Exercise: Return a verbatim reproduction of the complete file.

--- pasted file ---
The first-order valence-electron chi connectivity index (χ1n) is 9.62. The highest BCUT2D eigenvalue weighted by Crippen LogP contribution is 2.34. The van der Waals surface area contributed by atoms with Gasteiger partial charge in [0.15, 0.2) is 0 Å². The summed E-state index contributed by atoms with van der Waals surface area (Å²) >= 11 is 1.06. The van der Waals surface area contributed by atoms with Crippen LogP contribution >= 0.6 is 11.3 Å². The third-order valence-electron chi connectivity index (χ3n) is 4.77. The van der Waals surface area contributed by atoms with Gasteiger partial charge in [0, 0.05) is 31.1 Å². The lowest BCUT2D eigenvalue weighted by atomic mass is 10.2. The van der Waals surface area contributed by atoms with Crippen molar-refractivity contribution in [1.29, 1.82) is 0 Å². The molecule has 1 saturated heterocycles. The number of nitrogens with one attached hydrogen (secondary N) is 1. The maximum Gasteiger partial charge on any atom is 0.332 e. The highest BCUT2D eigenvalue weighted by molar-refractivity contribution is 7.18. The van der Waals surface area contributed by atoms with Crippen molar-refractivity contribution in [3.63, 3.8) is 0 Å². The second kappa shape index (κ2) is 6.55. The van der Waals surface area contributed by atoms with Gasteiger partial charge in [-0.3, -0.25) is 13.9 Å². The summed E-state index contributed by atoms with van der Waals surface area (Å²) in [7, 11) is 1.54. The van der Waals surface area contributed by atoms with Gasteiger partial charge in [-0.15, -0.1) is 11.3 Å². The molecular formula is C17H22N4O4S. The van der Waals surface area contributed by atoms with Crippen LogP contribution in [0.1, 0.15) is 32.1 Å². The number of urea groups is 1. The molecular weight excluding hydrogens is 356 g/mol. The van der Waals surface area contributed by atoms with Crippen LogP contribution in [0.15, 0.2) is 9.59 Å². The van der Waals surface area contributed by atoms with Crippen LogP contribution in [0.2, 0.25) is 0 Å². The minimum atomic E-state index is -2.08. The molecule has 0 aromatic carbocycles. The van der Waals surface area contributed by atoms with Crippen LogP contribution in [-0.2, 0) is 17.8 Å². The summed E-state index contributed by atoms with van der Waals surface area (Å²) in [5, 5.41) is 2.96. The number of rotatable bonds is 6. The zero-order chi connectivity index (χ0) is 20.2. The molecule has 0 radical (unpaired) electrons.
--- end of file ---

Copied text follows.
The first-order valence-electron chi connectivity index (χ1n) is 9.62. The highest BCUT2D eigenvalue weighted by Crippen LogP contribution is 2.34. The van der Waals surface area contributed by atoms with Gasteiger partial charge in [0.15, 0.2) is 0 Å². The summed E-state index contributed by atoms with van der Waals surface area (Å²) >= 11 is 1.06. The van der Waals surface area contributed by atoms with Crippen LogP contribution >= 0.6 is 11.3 Å². The third-order valence-electron chi connectivity index (χ3n) is 4.77. The van der Waals surface area contributed by atoms with Gasteiger partial charge in [0, 0.05) is 31.1 Å². The lowest BCUT2D eigenvalue weighted by atomic mass is 10.2. The van der Waals surface area contributed by atoms with Crippen molar-refractivity contribution in [1.29, 1.82) is 0 Å². The molecule has 1 saturated heterocycles. The number of nitrogens with one attached hydrogen (secondary N) is 1. The maximum Gasteiger partial charge on any atom is 0.332 e. The highest BCUT2D eigenvalue weighted by molar-refractivity contribution is 7.18. The van der Waals surface area contributed by atoms with Crippen molar-refractivity contribution in [3.63, 3.8) is 0 Å². The second kappa shape index (κ2) is 6.55. The van der Waals surface area contributed by atoms with Gasteiger partial charge in [-0.3, -0.25) is 13.9 Å². The summed E-state index contributed by atoms with van der Waals surface area (Å²) in [7, 11) is 1.54. The van der Waals surface area contributed by atoms with Gasteiger partial charge in [-0.15, -0.1) is 11.3 Å². The molecular formula is C17H22N4O4S. The van der Waals surface area contributed by atoms with Crippen LogP contribution in [0.1, 0.15) is 32.1 Å². The number of urea groups is 1. The molecular weight excluding hydrogens is 356 g/mol. The van der Waals surface area contributed by atoms with Crippen LogP contribution in [0.15, 0.2) is 9.59 Å². The van der Waals surface area contributed by atoms with Crippen LogP contribution in [0.2, 0.25) is 0 Å². The minimum atomic E-state index is -2.08. The molecule has 0 aromatic carbocycles. The van der Waals surface area contributed by atoms with Crippen LogP contribution in [-0.2, 0) is 17.8 Å². The summed E-state index contributed by atoms with van der Waals surface area (Å²) in [5, 5.41) is 2.96. The number of rotatable bonds is 6. The zero-order chi connectivity index (χ0) is 20.2. The molecule has 0 radical (unpaired) electrons.